As early intervention therapists there are some questions we get from parents quite frequently. These common questions may be ones that you need answers to also. Today’s blog entry is the beginning of our FAQ series that we hope you will find helpful!
FAQ #1 – Is my toddler/preschooler developing a stuttering problem?
Answer: Probably not. It is very common for children between the ages of 2 1/2 to 5 years to stumble over their words (repeat the first word of a sentence, repeat the beginning syllable of a word). At this stage in their development, they are experiencing more complex thoughts and may have a little trouble formulating and speaking in sentences as quickly as their little brain is thinking! Most children outgrow these normal dysfluencies by the age of 5, however if your child is stuttering for more than six months or if you notice that the stuttering becomes more severe (prolonging the beginning sound of a word “ssssssssnake”, opening their mouth to say a work and getting “stuck”, tension in their face when trying to talk, blinking their eyes or stomping their feet in an effort to get the words out) you may want to consult a speech-language pathologist for an evaluation.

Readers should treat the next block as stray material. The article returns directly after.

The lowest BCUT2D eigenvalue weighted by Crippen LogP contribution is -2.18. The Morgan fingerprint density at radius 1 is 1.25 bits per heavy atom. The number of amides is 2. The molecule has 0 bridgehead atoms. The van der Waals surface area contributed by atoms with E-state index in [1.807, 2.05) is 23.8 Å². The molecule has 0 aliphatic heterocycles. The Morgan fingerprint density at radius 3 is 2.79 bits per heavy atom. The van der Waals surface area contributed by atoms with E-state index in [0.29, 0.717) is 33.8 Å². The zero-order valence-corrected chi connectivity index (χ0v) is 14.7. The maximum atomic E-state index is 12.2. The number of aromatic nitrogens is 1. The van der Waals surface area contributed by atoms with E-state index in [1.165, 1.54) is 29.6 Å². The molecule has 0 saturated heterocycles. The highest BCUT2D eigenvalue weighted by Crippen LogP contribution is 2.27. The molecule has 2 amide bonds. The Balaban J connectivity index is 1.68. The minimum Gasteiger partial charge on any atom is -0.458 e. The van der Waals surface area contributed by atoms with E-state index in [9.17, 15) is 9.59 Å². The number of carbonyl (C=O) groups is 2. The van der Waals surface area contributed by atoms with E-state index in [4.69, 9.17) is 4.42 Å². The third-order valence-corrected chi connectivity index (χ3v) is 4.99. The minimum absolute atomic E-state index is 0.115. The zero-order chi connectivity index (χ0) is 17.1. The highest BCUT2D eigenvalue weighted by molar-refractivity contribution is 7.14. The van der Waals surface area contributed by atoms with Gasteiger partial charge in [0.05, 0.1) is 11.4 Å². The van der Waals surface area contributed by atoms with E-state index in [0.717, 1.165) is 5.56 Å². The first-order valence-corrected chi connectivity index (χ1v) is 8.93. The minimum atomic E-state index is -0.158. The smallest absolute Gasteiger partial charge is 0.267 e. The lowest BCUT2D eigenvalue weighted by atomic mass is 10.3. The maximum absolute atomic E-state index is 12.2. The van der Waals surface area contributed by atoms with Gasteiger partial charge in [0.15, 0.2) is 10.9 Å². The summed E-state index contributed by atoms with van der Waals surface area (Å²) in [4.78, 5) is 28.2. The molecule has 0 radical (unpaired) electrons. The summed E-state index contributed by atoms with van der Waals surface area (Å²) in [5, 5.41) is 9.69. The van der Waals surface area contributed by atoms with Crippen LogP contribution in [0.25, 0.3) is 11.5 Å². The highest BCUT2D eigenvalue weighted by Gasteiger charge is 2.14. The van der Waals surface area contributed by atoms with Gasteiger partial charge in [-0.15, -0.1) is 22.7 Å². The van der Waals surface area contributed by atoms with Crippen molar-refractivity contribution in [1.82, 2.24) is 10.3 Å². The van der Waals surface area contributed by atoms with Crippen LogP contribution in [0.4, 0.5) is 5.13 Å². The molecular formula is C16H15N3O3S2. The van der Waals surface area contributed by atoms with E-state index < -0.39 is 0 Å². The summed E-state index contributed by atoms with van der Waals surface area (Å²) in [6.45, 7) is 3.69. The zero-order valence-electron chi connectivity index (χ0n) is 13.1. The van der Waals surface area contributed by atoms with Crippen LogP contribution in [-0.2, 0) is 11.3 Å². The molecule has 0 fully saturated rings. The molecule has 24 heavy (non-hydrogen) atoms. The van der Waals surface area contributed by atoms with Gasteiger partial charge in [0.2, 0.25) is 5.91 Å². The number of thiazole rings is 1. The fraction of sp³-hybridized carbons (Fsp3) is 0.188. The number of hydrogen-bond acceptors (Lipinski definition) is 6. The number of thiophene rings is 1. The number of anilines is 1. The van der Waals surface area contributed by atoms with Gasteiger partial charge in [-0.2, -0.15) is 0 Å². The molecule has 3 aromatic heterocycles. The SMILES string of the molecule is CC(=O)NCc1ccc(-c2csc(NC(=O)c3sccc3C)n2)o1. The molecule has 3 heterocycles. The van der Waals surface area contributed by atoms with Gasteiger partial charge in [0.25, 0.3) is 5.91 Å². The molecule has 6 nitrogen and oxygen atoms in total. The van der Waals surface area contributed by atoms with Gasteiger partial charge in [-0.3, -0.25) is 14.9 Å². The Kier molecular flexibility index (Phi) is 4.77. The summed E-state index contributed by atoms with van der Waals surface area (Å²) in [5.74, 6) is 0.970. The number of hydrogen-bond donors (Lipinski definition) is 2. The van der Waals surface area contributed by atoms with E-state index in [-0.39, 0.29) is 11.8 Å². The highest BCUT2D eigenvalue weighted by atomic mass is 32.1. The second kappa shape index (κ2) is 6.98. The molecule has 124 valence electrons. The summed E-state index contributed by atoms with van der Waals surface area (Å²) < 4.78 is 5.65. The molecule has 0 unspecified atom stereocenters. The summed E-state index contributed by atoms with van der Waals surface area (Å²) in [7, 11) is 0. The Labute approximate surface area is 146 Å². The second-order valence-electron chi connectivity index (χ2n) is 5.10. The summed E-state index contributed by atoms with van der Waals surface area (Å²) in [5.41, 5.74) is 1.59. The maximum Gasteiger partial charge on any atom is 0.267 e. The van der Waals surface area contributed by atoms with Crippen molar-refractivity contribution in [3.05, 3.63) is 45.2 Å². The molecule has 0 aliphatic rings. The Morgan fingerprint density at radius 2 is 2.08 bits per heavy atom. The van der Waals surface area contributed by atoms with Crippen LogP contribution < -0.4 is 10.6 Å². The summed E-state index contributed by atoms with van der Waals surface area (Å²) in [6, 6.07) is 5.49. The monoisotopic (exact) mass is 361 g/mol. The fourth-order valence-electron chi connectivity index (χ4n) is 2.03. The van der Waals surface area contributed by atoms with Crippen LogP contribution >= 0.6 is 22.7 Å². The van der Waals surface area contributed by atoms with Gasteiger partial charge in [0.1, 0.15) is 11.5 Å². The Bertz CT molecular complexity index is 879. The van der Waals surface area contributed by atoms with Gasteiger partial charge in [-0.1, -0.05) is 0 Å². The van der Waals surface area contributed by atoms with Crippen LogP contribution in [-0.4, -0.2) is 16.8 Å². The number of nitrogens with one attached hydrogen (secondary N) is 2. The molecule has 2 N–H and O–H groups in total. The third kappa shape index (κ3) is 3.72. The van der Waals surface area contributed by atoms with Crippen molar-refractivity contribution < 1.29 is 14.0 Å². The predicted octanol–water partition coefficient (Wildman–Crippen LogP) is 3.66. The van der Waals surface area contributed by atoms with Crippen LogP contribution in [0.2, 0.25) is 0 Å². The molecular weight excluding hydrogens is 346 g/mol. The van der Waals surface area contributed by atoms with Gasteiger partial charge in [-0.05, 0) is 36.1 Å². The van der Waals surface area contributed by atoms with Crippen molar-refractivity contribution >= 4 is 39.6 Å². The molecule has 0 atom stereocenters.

Here are some tips on how to react to your child when they are “stuttering”:
-Stay calm and be patient. Show your child that you are interested in what they have to say and will wait as long as they need to get their thoughts out. Do not finish their sentences for them, this may only frustrate them more and make them feel like you are talking for them.
-Model slow, easy speech (think Mr. Rogers). Hearing this style of talking may encourage your child to speak more slowly and reduce their dysfluent speech.
-Do not call attention to or point out to your child when they stutter. Increased awareness in your child will only increase their stuttering by making them feel poorly about their speech.
Some helpful websites for any other questions you may have:
When therapists talk to little ones about what stuttering is and how it is different from typical speech we often use the words “smooth” vs. “bumpy” speech. I love this visual from The Learning Curve to help little ones understand the difference.